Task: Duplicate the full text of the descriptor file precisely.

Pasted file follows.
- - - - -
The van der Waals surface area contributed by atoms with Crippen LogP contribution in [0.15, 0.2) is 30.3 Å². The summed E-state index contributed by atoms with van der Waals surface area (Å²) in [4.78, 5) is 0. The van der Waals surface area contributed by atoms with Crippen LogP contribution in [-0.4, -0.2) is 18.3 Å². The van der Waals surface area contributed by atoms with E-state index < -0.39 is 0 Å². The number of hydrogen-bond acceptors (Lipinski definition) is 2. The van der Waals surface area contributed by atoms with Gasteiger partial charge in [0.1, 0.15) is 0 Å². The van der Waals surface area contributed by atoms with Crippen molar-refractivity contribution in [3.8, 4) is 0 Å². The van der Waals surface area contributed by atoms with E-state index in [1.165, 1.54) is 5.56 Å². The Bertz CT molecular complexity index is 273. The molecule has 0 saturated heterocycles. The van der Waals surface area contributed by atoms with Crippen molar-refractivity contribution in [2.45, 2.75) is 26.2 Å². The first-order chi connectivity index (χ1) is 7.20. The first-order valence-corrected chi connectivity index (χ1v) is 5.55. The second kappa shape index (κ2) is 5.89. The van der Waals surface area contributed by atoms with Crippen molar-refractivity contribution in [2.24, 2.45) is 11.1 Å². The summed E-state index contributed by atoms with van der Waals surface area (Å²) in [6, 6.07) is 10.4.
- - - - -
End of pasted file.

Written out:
The van der Waals surface area contributed by atoms with Crippen LogP contribution in [0.15, 0.2) is 30.3 Å². The summed E-state index contributed by atoms with van der Waals surface area (Å²) in [4.78, 5) is 0. The van der Waals surface area contributed by atoms with Crippen LogP contribution in [-0.4, -0.2) is 18.3 Å². The van der Waals surface area contributed by atoms with E-state index < -0.39 is 0 Å². The number of hydrogen-bond acceptors (Lipinski definition) is 2. The van der Waals surface area contributed by atoms with Gasteiger partial charge in [0.1, 0.15) is 0 Å². The van der Waals surface area contributed by atoms with Crippen molar-refractivity contribution in [3.8, 4) is 0 Å². The van der Waals surface area contributed by atoms with E-state index in [1.165, 1.54) is 5.56 Å². The Bertz CT molecular complexity index is 273. The molecule has 0 saturated heterocycles. The van der Waals surface area contributed by atoms with Crippen molar-refractivity contribution in [2.45, 2.75) is 26.2 Å². The first-order chi connectivity index (χ1) is 7.20. The first-order valence-corrected chi connectivity index (χ1v) is 5.55. The second kappa shape index (κ2) is 5.89. The van der Waals surface area contributed by atoms with Crippen molar-refractivity contribution in [2.24, 2.45) is 11.1 Å². The summed E-state index contributed by atoms with van der Waals surface area (Å²) in [6, 6.07) is 10.4.